06:50 GMT18 May 2021
Listen Live
    Get short URL

    The skull, along with other findings, will help shed light on the origin of snakes and their evolution, like how they lost their limbs and wound up with highly specialised skulls.

    Scientists have discovered an exceptionally preserved skull of an ancient snake with hind legs in Argentina. On 20 November, a team of palaeontologists published a study in the journal Science Advances in which they detailed the results of their discovery. The scientists say that eight skulls of Najash rionegrina, which was named after the legged biblical snake Nahash, or snake in Hebrew, and Rio Negro province in Argentina, where it was discovered, suggest that the forebears of snakes looked and possibly evolved from big-bodied lizard relatives, like the Komodo dragons.

    This idea goes against the popular belief that snakes evolved from blind, burrowing worm-like lizards like scolecophidians, which scientists have considered as the most primitive living snakes.

    Because palaeontologists were lucky to discover an almost intact fossil, they were able to see that Najash’s skull was nothing like the skulls of scolecophidians. Najash and its kind had a large mouth, big teeth, and mobile skull joints similar to those of modern snakes.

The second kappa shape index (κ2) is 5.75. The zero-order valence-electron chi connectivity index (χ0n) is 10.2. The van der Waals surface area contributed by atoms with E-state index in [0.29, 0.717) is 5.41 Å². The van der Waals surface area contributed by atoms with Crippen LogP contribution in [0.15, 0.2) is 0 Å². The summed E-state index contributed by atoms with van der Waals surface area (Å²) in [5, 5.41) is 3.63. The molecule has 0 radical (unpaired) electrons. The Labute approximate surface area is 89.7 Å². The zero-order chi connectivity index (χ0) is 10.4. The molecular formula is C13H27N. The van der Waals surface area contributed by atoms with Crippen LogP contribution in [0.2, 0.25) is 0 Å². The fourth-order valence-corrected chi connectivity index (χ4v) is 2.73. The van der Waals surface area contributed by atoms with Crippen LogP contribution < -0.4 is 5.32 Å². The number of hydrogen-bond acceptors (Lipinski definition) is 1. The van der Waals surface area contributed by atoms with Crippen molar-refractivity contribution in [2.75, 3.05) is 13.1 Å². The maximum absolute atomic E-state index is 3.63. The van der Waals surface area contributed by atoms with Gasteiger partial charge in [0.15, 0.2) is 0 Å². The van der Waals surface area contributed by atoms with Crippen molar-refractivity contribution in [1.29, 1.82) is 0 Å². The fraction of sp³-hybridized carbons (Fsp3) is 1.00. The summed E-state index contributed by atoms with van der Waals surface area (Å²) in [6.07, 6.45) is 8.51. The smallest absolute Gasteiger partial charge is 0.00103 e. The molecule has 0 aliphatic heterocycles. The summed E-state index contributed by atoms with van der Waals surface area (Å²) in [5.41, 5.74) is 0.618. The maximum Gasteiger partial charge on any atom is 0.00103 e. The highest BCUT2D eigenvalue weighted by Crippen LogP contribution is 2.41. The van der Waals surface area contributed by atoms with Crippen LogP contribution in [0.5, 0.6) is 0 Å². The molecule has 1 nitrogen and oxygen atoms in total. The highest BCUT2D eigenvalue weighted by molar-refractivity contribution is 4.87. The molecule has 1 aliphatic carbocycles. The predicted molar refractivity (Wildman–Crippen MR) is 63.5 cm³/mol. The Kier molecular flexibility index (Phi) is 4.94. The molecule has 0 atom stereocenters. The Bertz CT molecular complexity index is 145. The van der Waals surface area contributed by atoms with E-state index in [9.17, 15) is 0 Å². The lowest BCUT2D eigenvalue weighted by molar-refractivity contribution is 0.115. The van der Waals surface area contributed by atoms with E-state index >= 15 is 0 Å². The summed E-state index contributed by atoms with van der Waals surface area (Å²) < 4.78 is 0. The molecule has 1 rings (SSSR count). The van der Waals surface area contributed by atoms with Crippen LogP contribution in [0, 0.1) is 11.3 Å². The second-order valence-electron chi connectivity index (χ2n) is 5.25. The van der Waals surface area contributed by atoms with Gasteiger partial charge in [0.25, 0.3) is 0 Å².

The Najash rionegrina fossils, which scientists say are 95 million years old, also revealed that snakes lost their front legs much earlier than was previously thought and that they kept their hind limbs for millions of years before evolving into limbless serpents.

    This is not the first discovery of the Najash rionegrina by palaeontologists. It was first uncovered in 2006, but its skull was fragmentary and scientists couldn’t study it in full and another discovery was made in 2013.

    evolution, paleontology, lizards, snakes
    Community standardsDiscussion